Category Archives: Learning

2012 — Keep going!

“If you’re going through hell, keep going.”

We have Winston Churchill to thank for that pearl of wisdom. There’s also a Yiddish Proverb that suggests “Bygone troubles are good to tell.” Good stuff to think about as we prepare to end one year and begin another.

Many people will attempt to wax eloquent on occasions such as this–odd, in a way because all we’re really doing is changing one digit at the end of the dates on our calendars. But it is an opportunity to reflect on the past, present, and future. I can’t resist some attempted eloquence myself.

Shall I enjoy sharing some bygone troubles? (Did I just hear a collective groan?) Let’s understand the wisdom is not in sharing the troubles. The wisdom (and joy) is that those troubles are past! I’m typing this on a new laptop with the latest software versions.  I could, I’m sure, share a number of troubles I was having prior to this–some were amusing, all were frustrating. There were days when I was sure I was experiencing hell.

“You can’t do that unless you have the current version of Internet Explorer.”

“You can’t install the latest version of Internet Explorer unless you have Windows 7”

“You can’t install Windows 7 on your current machine because…”

Perhaps someday hell will be defined as having obsolete technology. I’m happy to report, however, that those troubles are “bygone,” at least for a few months until newer and better starts arriving. I’m told that three years is now about the maximum life expectancy of most technology.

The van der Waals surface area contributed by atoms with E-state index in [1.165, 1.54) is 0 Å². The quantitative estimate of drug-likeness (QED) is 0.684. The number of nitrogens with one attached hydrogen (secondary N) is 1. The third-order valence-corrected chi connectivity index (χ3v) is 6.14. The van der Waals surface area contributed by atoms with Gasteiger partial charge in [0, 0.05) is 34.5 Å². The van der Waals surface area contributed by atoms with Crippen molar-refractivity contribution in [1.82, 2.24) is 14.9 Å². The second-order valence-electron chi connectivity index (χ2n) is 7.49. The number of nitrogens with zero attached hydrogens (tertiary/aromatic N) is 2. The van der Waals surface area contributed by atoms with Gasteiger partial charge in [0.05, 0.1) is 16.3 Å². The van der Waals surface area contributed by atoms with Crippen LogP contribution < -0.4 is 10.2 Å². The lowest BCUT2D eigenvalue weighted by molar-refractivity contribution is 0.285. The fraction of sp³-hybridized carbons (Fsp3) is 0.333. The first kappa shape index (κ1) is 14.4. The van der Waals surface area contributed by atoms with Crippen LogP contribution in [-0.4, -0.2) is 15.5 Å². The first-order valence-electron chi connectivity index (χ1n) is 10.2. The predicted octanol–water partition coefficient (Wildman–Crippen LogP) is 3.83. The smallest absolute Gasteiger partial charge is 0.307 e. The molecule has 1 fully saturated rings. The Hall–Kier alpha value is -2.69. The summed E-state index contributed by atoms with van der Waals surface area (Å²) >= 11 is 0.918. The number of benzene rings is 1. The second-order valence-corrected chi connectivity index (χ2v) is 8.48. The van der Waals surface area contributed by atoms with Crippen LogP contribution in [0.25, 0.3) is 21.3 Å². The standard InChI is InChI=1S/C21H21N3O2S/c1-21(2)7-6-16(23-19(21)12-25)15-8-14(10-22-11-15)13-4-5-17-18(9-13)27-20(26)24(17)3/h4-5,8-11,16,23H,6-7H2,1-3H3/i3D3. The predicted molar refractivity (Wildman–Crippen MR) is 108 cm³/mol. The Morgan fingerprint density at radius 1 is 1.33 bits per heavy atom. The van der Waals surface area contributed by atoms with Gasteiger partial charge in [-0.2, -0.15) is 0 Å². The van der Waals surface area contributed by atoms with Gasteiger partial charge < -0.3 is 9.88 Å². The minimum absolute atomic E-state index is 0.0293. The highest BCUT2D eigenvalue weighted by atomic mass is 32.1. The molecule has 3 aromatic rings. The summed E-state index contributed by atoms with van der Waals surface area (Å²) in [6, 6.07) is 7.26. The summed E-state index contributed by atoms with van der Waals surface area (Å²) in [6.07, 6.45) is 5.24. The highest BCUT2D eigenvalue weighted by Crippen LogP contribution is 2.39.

For some reason, all this reminded me of the black-capped chickadees I enjoy watching at the feeder. Science tells us that these little wonders store (cache) food, but only remember the locations for about 28 days. And you thought you were having long-term memory problems? As I recall (I encountered this bit of information some years ago), the chickadees are constantly growing new brain cells and, of course, creating new memories.

It might be tempting to wish for the chickadee’s ability–imagine starting over with new memories every month or so? Talk about bygone troubles! “Hey, I’m going through hell right now but in 28 days I won’t remember it!”

The obvious problem is that you won’t remember the good times, either. But where would we be without the memories of our adversities? Perhaps it is time to remove some of the value judgements we quickly place on things that have happened, are happening, or may happen. There was one task I faced with the upgrades that I truly dreaded–partly because it had caused me great pain during past upgrades. I put it off until the last possible moment. My fingers shook a bit on the keys and mouse… but I did it without a hitch.

“Keep going…” is a great slogan for a new year. I think I’ll make it mine. So I suppose I can offer the traditional “Happy New Year” greeting… but my real wish for you is that you’ll keep going!

Course and Class Schedules Posted!

You can use the tabs at the top or the page listing in the side bar at the right… to review at least three categories of courses I’ll be offering in 2012. Of course there’s the usual real estate licensing courses–a section unto themselves. Courses offered through PVAEC tend to overlap, but there’s plenty of excitement and opportunities. The “You Can” series developed as a collabaration between UMaine Extension and PVAEC includes plenty of “self-sufficiency” skills from backyard poultry to food preservation. Of course I’ve already announced my “Cash as a Crop” course

We’re also starting a “Solopreneur” Series… courses geared for folks who are or want to work alone and run their business single-handed. Of special interest may be a short course that will get you started with your own free WordPress Blog–much like this one!

All of the courses could also fall under the heading of “Personal Growth” — why not take on a new challenge in 2012?! If you have a special interest that’s not covered, let me know… we’ll see what we can do!

Grab Some Tissues…

And watch this video. Please.